Tire Iron #31 10/25/01

The Bayou Decorator

In East Gloucester, Massachusetts there is a shelf nailed to a telephone pole. A sign above it reads: TRADE HERE / NO CRAP. When I passed by last summer, there was a penny on the shelf. My pockets were empty, or I would have traded something just to participate.

Driving north on Yale last Saturday, I noticed a broken pallet, plastic cup, newspapers, and weeds arranged purposefully but casually along the concrete embankment of the railroad overpass near Center St. I know art when I see it, so of course I stopped and took pictures. For the past three years that I know of, an anonymous decorator has been sporadically arranging local trash into near-invisible folk sculptures along Yale and Waugh between Washington St. and I-10, a no-mans land of railroad tracks, bayou bottomland, and industry between Montrose and the Heights. This is the latest of at least a dozen pieces I've seen and photographed over the years.

Unsigned, these arrangements elicit intense curiosity. I found myself noting the mailing addresses on the newspapers for a clue as to the artists' identity. Is it the work of a mentally ill street nomad? A beggar's pastime for slow afternoons under the freeway? Does the bayou decorator himself take the Wall St. Journal? Anything's possible.

It's quintessentially Houston: fiddling with junk in a wasteland. It's no accident that the same stretch of wasteland is home to the Art Car Museum and Mark Bradford's house/museum/art car installation across the street. In a place where someone cared, such anarchic interventions would be cleaned up right away. It's art for pedestrians in a city of motorists. I always have to stop the car at some awkward place, get out and look. The foam cup is inscribed with cryptic hieroglyphs, invisible from even a couple of feet away.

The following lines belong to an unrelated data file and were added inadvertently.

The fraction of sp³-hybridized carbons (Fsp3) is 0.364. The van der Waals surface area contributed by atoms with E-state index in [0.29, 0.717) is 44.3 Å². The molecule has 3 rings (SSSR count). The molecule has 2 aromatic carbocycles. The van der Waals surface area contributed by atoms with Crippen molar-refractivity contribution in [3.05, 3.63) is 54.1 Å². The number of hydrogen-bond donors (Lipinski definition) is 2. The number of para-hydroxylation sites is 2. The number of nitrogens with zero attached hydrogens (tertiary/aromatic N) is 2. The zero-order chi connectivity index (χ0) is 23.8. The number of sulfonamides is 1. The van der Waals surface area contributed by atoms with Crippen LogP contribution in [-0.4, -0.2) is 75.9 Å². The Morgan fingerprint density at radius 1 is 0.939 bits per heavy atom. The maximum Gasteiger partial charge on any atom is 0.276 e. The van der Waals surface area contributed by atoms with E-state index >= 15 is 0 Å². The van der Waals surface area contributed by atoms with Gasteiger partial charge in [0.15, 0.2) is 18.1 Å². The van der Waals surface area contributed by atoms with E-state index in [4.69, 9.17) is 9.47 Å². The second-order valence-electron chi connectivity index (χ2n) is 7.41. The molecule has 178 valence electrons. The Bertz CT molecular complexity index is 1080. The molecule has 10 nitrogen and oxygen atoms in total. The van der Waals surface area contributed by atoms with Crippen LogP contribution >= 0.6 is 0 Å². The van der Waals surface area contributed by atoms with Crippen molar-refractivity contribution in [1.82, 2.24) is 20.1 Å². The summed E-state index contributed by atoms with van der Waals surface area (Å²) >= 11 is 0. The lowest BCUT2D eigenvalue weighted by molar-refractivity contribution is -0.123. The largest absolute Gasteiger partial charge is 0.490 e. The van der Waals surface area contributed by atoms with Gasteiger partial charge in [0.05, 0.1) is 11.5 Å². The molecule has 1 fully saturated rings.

The only thing that sets the decorator's agglomerations apart from the endemic trash around them is intention. The flattened Heineken can is placed atop the foam take-out tray just so; the top section of the Wall St. Journal is folded back and pinned underneath. There's water in the cup to nourish the weeds for a day or two. Never heavy-handed, the decorator's pieces flirt with chaos, always leave one asking how much was intention and how much accident. The pieces are sensitively composed with contrasting textures, shapes and directions, like Japanese flower arrangements, preserving a sense of liveliness within almost dainty formality.

Incredibly generous, the decorator's work is all give and no take. Like graffiti, it can't be bought. It's the spontaneous response of a person to the environment. Made of utterly worthless materials, it needs no guarding. Temporary, it needs no maintenance. This generosity commands respect: I thought of taking the foam cup home with me, but didn't, out of good fellowship. The decorator left this for me to see, and I want to leave it for others. It'll just blow away, eventually.

- Bill Davenport

 

Bill Davenport is an artist and writer from
Houston, whose quirky objects have appeared
in many shows everywhere. Visit his website at
www.billdavenport.com


 

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anonymous trash arrangement,
railroad underpass, Yale st. at Center, 2001



 

 

 


A Japanese Flower arrangement

 


The Hieroglyph cup

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